|Publication number||US5319645 A|
|Application number||US 07/738,064|
|Publication date||Jun 7, 1994|
|Filing date||Jul 30, 1991|
|Priority date||Aug 7, 1990|
|Also published as||DE69026379D1, DE69026379T2, EP0470322A1, EP0470322B1|
|Publication number||07738064, 738064, US 5319645 A, US 5319645A, US-A-5319645, US5319645 A, US5319645A|
|Inventors||Flavio Bassi, Lucio Furlani, John Mason|
|Original Assignee||Bull Hn Information Systems Italia S.P.A.|
|Export Citation||BiBTeX, EndNote, RefMan|
|Patent Citations (8), Referenced by (52), Classifications (6), Legal Events (6)|
|External Links: USPTO, USPTO Assignment, Espacenet|
The present invention relates to a method for debugging programs and testing programs for correctness.
It is known that testing of the correctness of programs for data processing systems is a basic problem in the electronic data processing field. This problem has not been entirely solved, in spite of the several analysis and test tools which have been adopted.
A basic reason for the difficulty in testing the correctness of a program is that the program behavior largely depends on the data on which the program operates and, in case of interactive programs, on the information (data and commands) received from a user. Therefore even if exhaustive testing is impossible, as is often the case, program testing and verification is preferably conducted by causing the program to operate with some data. In other words, by creating and performing what is defined as a "process " by software designers.
A "process" is commonly defined as an address space, a control thread operating within the address space, and the set of system resources needed for operating with such thread. A is therefore a logic entity consisting of the program itself, the data on which it must operate and the memory resources and input output resources required for running the process. Program verification and the detection of errors (bugs) is therefore the execution of the program as a process thread to test if the process develops in the correct way or if undesired or unexpected events occur. To test a process in the course of its running, the proper art offers two basic tools: tracing functions, or tracers and symbolic analysis functions, or symbolic debuggers. The tracing functions modify a program to be tested so that each program instruction is preceded and followed by instructions which control the printing of the instructions and possible variables used by the instructions before and after execution of the instructions.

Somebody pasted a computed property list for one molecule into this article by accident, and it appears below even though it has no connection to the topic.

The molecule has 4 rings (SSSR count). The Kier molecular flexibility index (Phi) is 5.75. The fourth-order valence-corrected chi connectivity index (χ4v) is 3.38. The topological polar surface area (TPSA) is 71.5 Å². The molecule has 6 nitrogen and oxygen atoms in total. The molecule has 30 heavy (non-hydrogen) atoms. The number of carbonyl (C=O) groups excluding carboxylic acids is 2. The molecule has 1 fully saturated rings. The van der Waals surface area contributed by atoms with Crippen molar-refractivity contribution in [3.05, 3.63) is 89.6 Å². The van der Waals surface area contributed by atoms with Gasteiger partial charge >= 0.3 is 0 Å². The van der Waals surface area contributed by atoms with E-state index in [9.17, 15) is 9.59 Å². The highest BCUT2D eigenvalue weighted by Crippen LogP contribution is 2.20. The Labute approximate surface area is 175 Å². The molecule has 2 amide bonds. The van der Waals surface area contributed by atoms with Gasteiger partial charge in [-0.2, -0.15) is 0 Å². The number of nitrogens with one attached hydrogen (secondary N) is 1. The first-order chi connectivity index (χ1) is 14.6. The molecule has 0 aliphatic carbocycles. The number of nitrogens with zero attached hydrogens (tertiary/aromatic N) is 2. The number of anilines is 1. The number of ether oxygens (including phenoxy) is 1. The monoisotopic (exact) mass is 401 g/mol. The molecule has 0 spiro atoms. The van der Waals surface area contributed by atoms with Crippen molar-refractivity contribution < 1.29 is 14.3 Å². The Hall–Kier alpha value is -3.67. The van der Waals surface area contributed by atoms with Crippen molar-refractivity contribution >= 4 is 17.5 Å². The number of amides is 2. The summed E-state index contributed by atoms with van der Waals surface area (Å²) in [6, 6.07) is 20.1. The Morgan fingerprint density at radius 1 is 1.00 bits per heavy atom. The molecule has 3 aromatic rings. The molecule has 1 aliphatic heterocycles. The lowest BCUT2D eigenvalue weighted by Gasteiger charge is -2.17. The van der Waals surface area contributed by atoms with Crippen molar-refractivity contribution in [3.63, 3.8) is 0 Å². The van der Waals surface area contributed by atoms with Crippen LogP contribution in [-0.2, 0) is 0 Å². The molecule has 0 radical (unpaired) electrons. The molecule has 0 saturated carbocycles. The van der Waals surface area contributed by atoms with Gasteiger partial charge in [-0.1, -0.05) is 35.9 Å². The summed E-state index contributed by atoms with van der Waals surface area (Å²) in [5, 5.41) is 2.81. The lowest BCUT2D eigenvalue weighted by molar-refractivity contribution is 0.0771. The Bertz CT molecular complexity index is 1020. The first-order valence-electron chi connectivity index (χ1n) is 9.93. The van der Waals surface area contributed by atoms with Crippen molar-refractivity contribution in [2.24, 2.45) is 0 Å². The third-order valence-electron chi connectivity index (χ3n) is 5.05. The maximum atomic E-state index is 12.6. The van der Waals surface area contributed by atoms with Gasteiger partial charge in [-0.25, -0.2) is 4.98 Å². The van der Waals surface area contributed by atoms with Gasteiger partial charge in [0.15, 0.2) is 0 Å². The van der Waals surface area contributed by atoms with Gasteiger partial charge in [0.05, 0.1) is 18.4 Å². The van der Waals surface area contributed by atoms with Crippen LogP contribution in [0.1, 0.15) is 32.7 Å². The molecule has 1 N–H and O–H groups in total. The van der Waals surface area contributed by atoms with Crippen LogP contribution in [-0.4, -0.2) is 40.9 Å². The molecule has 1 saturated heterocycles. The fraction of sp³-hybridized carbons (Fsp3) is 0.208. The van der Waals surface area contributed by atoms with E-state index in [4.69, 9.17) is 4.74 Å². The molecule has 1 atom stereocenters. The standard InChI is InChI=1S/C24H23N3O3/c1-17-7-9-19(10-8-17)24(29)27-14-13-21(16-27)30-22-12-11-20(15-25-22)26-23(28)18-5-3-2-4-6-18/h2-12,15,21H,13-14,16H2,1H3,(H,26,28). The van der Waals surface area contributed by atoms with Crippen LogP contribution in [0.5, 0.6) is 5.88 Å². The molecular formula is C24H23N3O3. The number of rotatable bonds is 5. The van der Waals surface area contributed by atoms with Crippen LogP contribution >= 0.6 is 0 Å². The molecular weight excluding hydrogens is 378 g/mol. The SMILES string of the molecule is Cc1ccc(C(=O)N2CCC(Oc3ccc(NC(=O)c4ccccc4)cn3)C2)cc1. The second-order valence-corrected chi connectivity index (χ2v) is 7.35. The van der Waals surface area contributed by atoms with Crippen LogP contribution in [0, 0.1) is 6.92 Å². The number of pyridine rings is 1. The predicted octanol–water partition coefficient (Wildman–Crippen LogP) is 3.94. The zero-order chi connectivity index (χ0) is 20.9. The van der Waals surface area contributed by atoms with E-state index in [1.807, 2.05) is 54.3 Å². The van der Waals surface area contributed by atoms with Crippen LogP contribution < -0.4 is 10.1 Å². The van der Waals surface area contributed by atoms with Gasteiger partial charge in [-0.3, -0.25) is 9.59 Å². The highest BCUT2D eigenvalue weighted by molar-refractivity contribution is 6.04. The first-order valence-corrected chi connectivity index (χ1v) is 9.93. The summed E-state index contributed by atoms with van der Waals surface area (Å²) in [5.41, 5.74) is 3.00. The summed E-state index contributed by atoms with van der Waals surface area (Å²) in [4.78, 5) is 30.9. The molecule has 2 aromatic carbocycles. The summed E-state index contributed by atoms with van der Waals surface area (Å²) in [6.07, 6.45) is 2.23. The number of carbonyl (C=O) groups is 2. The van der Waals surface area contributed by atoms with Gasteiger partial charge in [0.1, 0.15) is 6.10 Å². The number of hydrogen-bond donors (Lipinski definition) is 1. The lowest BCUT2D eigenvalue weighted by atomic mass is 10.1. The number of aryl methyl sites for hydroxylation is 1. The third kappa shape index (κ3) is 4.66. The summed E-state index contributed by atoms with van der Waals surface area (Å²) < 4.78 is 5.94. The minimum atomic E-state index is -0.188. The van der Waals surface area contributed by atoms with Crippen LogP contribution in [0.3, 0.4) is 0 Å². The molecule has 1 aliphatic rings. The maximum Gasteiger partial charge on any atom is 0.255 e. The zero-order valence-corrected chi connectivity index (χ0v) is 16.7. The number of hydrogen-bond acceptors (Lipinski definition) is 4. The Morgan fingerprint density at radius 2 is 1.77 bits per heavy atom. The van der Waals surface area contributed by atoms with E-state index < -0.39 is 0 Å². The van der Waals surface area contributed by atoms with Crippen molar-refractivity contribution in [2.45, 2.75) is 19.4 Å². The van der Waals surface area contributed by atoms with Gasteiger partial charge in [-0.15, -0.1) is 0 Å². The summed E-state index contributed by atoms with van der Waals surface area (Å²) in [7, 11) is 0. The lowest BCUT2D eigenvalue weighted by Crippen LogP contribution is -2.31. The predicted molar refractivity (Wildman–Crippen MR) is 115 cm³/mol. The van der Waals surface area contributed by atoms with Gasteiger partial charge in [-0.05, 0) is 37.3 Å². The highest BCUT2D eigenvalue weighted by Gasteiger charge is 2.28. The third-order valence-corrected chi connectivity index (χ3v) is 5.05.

The symbolic analysis functions are basically interactive programs which, starting from a source program to be tested, which is in a high level language such as the C language and which is treated as a data file, generate a compiled program as an executable copy of the source. The symbolic analysis functions modify the executable copy of the source so that for each source code instruction it performs a routine which, by means of conditional branches to other routines, allows the user to see on a screen the various instruction sequences and to selectively set break points after each instruction of the object program, using a display of the source as a reference.
The symbolic debuggers further allow the insertion in the object program of routines for recording the variables used in execution of the instruction and, on user request, lists of break point lists and used variables, displaying them on a screen and enabling the user to add and remove break points, to modify variables, and to test the program functions in different environments. These tools are particularly effective in that they permit step by step control of the execution of a program, that is, they allow the evolution of the related process to be controlled by halting and restarting the process at will and by changing parameters during the course of execution of the process. The tools also display the execution of the process to the user in detail by means of display windows which allow the user to continuously monitor the process status and which allow the user to control execution of the process through user intelligible indications.
No matter how effective the tools, such tools suffer from severe limitations. First of all they can test and operate on only a single process at a time, and the monitored process is treated as a "child" process of the symbolic analysis function or process. That means that, in the case of more interactive processes, the monitoring can be performed only on single non-active process phases, which have to be obtained by severing the program into segments. Otherwise, it would be necessary to link the various programs so as to generate a single process whose evolution would then be extremely difficult to follow, even at symbolic level.